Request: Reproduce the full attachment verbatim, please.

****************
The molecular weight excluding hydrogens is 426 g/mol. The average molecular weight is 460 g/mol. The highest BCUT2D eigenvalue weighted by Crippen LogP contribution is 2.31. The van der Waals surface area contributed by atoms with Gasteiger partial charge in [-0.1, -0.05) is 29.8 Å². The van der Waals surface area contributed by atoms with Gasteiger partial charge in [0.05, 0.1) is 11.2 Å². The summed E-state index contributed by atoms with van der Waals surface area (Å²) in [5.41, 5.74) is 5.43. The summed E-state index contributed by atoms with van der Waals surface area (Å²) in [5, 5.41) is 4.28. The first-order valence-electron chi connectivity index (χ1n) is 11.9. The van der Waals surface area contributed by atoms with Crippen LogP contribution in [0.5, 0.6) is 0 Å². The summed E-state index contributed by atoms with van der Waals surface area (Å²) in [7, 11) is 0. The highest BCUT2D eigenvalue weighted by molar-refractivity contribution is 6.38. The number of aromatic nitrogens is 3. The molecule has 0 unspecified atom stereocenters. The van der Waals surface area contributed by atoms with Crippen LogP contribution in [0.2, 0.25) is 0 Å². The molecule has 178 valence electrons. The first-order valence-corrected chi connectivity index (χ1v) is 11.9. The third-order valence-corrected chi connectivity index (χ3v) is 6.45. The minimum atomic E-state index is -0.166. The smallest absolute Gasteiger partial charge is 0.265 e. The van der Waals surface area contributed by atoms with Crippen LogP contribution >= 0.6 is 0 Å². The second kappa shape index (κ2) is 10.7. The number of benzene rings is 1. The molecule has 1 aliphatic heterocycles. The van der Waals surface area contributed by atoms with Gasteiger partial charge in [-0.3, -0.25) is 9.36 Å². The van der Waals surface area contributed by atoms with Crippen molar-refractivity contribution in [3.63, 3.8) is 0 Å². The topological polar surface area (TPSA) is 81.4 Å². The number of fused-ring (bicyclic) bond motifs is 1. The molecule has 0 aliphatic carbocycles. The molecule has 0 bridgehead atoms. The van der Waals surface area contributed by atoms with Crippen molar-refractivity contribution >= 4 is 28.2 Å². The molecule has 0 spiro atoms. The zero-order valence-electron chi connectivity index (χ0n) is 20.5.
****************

The molecular weight excluding hydrogens is 426 g/mol. The average molecular weight is 460 g/mol. The highest BCUT2D eigenvalue weighted by Crippen LogP contribution is 2.31. The van der Waals surface area contributed by atoms with Gasteiger partial charge in [-0.1, -0.05) is 29.8 Å². The van der Waals surface area contributed by atoms with Gasteiger partial charge in [0.05, 0.1) is 11.2 Å². The summed E-state index contributed by atoms with van der Waals surface area (Å²) in [5.41, 5.74) is 5.43. The summed E-state index contributed by atoms with van der Waals surface area (Å²) in [5, 5.41) is 4.28. The first-order valence-electron chi connectivity index (χ1n) is 11.9. The van der Waals surface area contributed by atoms with Crippen LogP contribution in [0.5, 0.6) is 0 Å². The summed E-state index contributed by atoms with van der Waals surface area (Å²) in [7, 11) is 0. The highest BCUT2D eigenvalue weighted by molar-refractivity contribution is 6.38. The number of aromatic nitrogens is 3. The molecule has 0 unspecified atom stereocenters. The van der Waals surface area contributed by atoms with Crippen LogP contribution in [0.2, 0.25) is 0 Å². The molecule has 178 valence electrons. The first-order valence-corrected chi connectivity index (χ1v) is 11.9. The third-order valence-corrected chi connectivity index (χ3v) is 6.45. The minimum atomic E-state index is -0.166. The smallest absolute Gasteiger partial charge is 0.265 e. The van der Waals surface area contributed by atoms with Crippen LogP contribution >= 0.6 is 0 Å². The second kappa shape index (κ2) is 10.7. The number of benzene rings is 1. The molecule has 1 aliphatic heterocycles. The van der Waals surface area contributed by atoms with Gasteiger partial charge in [-0.3, -0.25) is 9.36 Å². The van der Waals surface area contributed by atoms with Crippen molar-refractivity contribution in [3.63, 3.8) is 0 Å². The topological polar surface area (TPSA) is 81.4 Å². The number of fused-ring (bicyclic) bond motifs is 1. The molecule has 0 aliphatic carbocycles. The molecule has 0 bridgehead atoms. The van der Waals surface area contributed by atoms with Crippen molar-refractivity contribution >= 4 is 28.2 Å². The molecule has 0 spiro atoms. The zero-order valence-electron chi connectivity index (χ0n) is 20.5.